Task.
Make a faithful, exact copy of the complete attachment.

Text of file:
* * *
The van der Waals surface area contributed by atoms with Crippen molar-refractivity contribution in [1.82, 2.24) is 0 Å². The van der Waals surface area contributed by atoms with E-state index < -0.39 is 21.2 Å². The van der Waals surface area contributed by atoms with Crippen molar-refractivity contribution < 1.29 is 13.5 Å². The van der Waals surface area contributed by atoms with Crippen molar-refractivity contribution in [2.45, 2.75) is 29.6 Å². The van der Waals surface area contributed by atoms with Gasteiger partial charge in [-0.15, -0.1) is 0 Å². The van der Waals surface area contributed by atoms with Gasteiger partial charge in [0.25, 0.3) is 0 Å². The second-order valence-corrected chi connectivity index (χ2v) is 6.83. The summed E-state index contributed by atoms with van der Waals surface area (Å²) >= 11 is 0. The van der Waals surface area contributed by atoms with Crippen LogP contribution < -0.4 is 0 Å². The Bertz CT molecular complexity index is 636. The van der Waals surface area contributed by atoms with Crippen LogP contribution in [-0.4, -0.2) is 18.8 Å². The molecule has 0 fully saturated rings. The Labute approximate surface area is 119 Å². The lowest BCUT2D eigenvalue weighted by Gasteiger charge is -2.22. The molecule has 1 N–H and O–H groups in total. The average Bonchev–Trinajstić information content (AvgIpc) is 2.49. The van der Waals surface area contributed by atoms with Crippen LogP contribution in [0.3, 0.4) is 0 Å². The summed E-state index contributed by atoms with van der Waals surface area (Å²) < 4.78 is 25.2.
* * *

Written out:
The van der Waals surface area contributed by atoms with Crippen molar-refractivity contribution in [1.82, 2.24) is 0 Å². The van der Waals surface area contributed by atoms with E-state index < -0.39 is 21.2 Å². The van der Waals surface area contributed by atoms with Crippen molar-refractivity contribution < 1.29 is 13.5 Å². The van der Waals surface area contributed by atoms with Crippen molar-refractivity contribution in [2.45, 2.75) is 29.6 Å². The van der Waals surface area contributed by atoms with Gasteiger partial charge in [-0.15, -0.1) is 0 Å². The van der Waals surface area contributed by atoms with Gasteiger partial charge in [0.25, 0.3) is 0 Å². The second-order valence-corrected chi connectivity index (χ2v) is 6.83. The summed E-state index contributed by atoms with van der Waals surface area (Å²) >= 11 is 0. The van der Waals surface area contributed by atoms with Crippen LogP contribution < -0.4 is 0 Å². The Bertz CT molecular complexity index is 636. The van der Waals surface area contributed by atoms with Crippen LogP contribution in [-0.4, -0.2) is 18.8 Å². The molecule has 0 fully saturated rings. The Labute approximate surface area is 119 Å². The lowest BCUT2D eigenvalue weighted by Gasteiger charge is -2.22. The molecule has 1 N–H and O–H groups in total. The average Bonchev–Trinajstić information content (AvgIpc) is 2.49. The van der Waals surface area contributed by atoms with Crippen LogP contribution in [0.3, 0.4) is 0 Å². The summed E-state index contributed by atoms with van der Waals surface area (Å²) < 4.78 is 25.2.